For years on end, I never wore a medical ID bracelet. I could never find a bracelet that I simply liked or wanted to wear daily. When I became a part of the Diabetic Online Community (DOC) back in 2014, I was exposed to several different people who shared the same struggle. I also saw a variety of amazing brands and companies who understand this struggle and have found ways to make ID bracelets, dog tags, necklaces, and more so much nicer and pleasing to the eye and the patient. I own several different medical ID bracelets, I think when one finds their style with Diabetes, it’s always nice to have options and create your own look, which is why owning multiple forms of emergency ID that go with different looks is a great idea!

I have mentioned several times on my Instagram, @type1livabetic, that when wearing my personalized Paracord bracelet from American Medical ID, I felt so very safe. I felt as though if anything Diabetes related could go wrong, I would be prepared. On my engraved bracelet, my name, condition, and emergency contact information were all located on a small piece of metal, attached to the Paracord bracelet. At a recent trip to Disneyland with a large group of people who also had Type 1 Diabetes that could vouch for me if there were to be an emergency, I still encountered times in which I was alone at the park (walking to and from my car, walking to meet the attendees, or simply stepping to the side to grab a snack), rest assured, I was confident with my Diabetes at the time.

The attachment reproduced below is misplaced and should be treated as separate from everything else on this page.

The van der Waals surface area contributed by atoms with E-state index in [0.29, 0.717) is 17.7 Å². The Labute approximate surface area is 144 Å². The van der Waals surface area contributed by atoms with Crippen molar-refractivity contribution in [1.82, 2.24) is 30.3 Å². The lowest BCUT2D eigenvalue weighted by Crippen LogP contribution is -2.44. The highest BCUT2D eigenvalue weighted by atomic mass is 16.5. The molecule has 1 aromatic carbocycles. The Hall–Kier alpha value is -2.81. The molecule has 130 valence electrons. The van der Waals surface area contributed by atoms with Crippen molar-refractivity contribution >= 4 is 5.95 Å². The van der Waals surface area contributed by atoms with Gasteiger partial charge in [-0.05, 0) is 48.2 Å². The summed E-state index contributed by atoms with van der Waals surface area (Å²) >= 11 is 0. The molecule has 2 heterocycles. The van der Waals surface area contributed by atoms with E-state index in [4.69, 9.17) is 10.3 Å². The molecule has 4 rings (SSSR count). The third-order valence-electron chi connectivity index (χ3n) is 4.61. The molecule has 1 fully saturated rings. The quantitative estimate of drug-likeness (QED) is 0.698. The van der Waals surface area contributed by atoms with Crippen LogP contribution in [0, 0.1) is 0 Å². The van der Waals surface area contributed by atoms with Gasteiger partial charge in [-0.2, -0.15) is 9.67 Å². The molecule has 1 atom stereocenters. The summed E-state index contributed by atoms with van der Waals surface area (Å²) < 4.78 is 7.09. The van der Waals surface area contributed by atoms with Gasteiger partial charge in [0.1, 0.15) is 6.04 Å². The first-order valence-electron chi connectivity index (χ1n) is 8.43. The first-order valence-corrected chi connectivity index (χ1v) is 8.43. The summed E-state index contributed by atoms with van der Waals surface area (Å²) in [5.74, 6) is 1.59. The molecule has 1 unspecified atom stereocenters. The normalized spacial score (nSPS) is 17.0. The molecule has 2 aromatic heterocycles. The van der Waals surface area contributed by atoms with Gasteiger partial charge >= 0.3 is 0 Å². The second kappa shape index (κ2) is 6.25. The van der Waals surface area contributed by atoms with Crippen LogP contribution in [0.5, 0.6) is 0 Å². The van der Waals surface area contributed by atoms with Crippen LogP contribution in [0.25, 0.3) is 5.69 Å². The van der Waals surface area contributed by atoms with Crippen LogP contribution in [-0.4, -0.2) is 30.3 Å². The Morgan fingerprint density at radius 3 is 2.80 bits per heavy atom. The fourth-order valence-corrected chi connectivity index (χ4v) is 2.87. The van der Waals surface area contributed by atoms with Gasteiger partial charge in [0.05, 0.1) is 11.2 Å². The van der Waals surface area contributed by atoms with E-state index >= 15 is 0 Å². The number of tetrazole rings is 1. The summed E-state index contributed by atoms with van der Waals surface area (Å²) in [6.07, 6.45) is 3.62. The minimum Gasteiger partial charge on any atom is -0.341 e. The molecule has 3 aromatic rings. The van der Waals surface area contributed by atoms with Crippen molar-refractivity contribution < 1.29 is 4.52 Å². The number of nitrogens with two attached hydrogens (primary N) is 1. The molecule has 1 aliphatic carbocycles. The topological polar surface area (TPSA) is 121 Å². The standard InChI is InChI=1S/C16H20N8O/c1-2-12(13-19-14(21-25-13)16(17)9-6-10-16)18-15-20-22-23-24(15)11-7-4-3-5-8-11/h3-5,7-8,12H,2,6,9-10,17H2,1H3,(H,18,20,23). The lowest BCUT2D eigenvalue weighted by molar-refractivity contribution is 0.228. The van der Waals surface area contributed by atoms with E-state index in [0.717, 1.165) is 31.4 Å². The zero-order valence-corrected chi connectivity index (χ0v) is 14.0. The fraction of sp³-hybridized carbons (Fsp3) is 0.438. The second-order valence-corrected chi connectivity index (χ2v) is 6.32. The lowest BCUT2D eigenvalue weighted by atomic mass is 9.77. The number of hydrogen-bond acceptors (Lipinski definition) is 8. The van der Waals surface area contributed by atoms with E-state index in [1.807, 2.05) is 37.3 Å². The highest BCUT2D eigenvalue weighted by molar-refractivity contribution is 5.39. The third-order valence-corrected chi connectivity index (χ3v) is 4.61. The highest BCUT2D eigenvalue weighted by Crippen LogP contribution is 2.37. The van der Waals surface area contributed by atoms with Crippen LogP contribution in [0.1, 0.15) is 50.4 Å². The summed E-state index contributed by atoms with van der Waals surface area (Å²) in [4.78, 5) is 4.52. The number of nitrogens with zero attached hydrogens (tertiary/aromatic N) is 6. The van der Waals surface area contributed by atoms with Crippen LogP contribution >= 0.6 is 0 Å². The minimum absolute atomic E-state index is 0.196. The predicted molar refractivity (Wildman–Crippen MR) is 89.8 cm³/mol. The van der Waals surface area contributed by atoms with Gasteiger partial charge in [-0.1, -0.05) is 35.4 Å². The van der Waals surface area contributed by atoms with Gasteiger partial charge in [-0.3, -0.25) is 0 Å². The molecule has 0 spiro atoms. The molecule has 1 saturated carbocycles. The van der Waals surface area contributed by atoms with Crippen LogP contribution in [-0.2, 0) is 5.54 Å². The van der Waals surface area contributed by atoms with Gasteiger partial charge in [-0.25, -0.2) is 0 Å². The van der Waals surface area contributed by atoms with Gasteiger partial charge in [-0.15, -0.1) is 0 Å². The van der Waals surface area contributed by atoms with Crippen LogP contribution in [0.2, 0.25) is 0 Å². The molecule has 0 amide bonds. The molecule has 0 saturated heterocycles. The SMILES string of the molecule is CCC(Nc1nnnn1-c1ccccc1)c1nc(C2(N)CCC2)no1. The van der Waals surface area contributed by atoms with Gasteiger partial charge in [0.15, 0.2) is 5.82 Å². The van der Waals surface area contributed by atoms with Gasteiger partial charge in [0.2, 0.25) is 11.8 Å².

So why is it so important to wear a form of medical alert jewelry for Diabetes? Well, not to get too dark or technical, however, the fact remains that we do have Type 1 Diabetes that does come with some symptoms and consequences. If our blood sugar drops significantly low, we could pass out and become unconscious or go into a coma. Same with high blood sugar, if we are severely high and go into DKA, we could in fact experience some symptoms that could limit our ability to function, which can prevent us from acting in the moment to get help. Say you were in public, alone, and you experienced one of these symptoms, if you were wearing a medical ID, someone nearby would mostly likely come to check for various hints or signs on you if something doesn’t look entirely right and search for an alert jewelry in particular sites on the body: wrists, around the neck, tattoos, etc.